Home News North Korean programmer linked by US authorities to WannaCry cyber attack on UK

North Korean programmer linked by US authorities to WannaCry cyber attack on UK

by Brian Sims

A man has been named by US authorities as being involved in the 2017 WannaCry cyber attack, which affected the NHS and many other organisations across the UK. Park Jin Hyok, a North Korean programmer, has been charged by the US as a participant and member of the group which created the WannaCry ransomware and conducted cyber intrusions against multiple victims in the entertainment and financial sectors.

The US charges relating to the WannaCry attack are the result of critical evidence obtained by the National Crime Agency’s (NCA) National Cyber Crime Unit (NCCU), the officials of which were able to link this attack to others already being investigated by the Federal Bureau of Investigation (FBI).

The NCA has been leading the UK’s criminal investigation since the attack. Working with Regional Organised Crime Units (ROCUs), Europol, industry partners and the National Cyber Security Centre (NCSC), the NCA has collated and shared evidence with the FBI to support the charges against Park Jin Hyok.

WannaCry affected 48 NHS Trusts across the UK, but this wasn’t a deliberate act against the NHS, as organisations in more than 100 countries were impacted.

Extended and complex enquiries

Paul Hoare, senior investigating officer for the NCA’s investigation, said: “Colleagues in the FBI have opened charges against a single defendant alleged to be involved in a conspiracy to conduct hig- profile cyber attacks – including creating the WannaCry ransomware – that affected the NHS and many other organisations in the UK. The charges in relation to the WannaCry attacks are the culmination of extended and complex enquiries made by the NCA and law enforcement partners in the United States. We have worked closely with the NCA Cyber Security Industry Group in the UK, and their invaluable contribution helped us produce key evidence to support the charges.”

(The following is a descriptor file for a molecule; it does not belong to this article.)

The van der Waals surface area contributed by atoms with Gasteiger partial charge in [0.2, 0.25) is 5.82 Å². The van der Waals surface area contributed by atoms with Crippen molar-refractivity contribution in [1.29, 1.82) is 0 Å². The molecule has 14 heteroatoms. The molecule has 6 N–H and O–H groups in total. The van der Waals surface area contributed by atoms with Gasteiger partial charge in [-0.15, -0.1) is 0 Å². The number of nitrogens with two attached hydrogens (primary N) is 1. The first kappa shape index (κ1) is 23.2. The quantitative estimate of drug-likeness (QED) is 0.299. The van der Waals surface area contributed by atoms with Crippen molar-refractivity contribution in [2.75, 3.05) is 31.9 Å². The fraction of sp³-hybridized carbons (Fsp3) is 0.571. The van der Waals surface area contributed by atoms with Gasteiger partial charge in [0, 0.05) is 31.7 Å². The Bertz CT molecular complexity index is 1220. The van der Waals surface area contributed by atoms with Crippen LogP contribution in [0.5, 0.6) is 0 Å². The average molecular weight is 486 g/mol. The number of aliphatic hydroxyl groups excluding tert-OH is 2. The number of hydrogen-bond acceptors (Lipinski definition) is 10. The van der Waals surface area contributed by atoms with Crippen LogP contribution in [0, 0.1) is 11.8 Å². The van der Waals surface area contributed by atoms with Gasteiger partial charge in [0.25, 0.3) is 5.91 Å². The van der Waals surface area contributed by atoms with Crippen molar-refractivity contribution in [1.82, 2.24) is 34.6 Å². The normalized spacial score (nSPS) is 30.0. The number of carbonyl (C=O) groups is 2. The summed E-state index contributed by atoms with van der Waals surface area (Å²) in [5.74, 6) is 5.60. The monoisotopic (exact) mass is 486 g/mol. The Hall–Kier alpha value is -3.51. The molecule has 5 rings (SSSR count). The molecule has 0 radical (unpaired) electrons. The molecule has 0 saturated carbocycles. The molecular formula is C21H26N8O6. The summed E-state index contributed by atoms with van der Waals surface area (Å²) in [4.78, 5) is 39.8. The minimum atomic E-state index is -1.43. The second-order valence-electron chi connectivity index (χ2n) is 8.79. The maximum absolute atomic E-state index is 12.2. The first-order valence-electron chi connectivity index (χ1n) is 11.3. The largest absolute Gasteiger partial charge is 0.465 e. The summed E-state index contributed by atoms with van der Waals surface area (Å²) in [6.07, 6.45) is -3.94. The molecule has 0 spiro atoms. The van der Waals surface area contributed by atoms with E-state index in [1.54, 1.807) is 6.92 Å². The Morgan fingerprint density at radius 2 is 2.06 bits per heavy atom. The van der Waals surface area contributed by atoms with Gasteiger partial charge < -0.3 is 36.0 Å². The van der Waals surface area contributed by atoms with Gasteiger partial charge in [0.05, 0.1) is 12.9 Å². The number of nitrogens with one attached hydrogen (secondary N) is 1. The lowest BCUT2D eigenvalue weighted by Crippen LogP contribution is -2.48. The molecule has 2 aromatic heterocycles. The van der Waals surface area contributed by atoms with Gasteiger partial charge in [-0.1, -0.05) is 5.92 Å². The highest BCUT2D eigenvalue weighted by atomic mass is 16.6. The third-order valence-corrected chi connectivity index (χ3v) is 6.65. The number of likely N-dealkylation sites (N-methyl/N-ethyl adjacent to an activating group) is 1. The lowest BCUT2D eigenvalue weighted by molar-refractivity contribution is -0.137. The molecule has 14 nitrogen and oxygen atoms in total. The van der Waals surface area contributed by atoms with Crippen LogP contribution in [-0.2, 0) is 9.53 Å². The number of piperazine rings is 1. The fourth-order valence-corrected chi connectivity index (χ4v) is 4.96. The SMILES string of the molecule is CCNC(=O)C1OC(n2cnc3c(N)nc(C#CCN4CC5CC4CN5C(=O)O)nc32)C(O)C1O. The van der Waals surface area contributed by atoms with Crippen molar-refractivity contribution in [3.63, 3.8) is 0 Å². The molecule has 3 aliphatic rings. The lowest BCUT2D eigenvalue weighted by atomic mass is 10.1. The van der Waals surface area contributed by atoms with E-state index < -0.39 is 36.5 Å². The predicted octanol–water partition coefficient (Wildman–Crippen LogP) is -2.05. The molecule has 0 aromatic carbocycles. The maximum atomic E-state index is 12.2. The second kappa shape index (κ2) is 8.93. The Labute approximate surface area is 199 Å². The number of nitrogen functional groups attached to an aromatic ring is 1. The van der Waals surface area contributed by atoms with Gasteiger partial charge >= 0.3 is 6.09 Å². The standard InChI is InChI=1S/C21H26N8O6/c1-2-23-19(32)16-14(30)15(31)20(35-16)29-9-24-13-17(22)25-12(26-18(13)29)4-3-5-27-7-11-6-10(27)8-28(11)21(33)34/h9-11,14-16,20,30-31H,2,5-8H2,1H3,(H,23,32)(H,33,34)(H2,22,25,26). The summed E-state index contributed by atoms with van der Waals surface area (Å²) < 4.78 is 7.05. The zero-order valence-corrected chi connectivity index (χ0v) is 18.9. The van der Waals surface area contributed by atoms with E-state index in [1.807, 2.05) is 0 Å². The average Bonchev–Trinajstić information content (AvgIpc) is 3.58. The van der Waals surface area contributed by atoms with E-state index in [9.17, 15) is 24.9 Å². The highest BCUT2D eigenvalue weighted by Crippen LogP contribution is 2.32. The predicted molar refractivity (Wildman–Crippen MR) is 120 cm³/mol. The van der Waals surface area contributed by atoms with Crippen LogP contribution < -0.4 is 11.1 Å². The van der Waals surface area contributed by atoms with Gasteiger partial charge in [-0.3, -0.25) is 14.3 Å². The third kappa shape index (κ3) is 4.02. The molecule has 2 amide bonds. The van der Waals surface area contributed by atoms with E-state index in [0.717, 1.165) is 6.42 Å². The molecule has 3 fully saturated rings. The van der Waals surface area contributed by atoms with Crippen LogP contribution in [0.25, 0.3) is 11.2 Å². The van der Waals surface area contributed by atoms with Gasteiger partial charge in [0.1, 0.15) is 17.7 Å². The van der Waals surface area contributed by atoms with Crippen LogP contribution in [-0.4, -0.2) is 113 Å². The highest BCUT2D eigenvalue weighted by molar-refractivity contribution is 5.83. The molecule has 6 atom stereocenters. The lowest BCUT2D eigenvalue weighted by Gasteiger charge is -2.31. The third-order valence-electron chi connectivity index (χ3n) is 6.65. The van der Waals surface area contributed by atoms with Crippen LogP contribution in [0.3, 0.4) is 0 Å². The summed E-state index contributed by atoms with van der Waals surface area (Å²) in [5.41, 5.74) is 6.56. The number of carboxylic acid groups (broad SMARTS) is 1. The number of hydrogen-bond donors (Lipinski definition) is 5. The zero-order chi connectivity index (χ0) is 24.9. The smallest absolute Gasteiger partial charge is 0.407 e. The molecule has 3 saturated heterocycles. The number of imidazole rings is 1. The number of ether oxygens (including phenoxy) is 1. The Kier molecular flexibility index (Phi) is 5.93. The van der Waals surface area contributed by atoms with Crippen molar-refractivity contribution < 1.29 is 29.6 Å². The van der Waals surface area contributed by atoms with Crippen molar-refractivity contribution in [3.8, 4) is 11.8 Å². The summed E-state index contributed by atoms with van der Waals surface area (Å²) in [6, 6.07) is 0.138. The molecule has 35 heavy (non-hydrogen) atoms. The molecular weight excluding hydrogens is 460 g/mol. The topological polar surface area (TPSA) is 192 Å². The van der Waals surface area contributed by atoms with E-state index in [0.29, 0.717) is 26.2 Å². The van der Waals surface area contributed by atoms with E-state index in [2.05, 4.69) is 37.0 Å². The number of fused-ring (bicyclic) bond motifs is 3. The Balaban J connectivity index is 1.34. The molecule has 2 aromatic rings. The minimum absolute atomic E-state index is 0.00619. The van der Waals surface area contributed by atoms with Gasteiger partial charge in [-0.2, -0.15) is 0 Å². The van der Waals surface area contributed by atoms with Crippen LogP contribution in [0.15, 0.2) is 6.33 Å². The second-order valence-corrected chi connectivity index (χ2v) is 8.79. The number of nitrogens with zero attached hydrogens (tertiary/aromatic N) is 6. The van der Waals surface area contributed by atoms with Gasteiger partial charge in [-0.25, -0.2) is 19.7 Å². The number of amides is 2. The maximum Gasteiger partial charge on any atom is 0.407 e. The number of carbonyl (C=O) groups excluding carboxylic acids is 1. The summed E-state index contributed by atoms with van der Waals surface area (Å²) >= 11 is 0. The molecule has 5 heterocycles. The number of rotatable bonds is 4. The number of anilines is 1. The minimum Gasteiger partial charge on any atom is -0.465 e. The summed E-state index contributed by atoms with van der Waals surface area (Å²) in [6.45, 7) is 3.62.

NCA director general (operations) Steve Rodhouse stated: “The ransomware attacks that affected the UK appear to be part of a series, and it’s right that they’re prosecuted together to show the full scale of offending. The collaboration between UK and US law enforcement has been strong and effective. These charges show that we will not tire in our efforts to identify those who believe they can hide behind a computer and cause havoc across the world, regardless of their motivation or status.”

Rodhouse added: “The past year has shown that cyber attacks have real-world consequences and can cause enormous reputational and financial damage to businesses of all sizes. The Wannacry attack highlighted that cyber crime affects not just the country’s prosperity and security, but also affects our everyday way of life. The distinction between nation states and criminal groups in terms of cyber crime is becoming frequently more blurred and today’s charges are a significant step forward in our investigation.”

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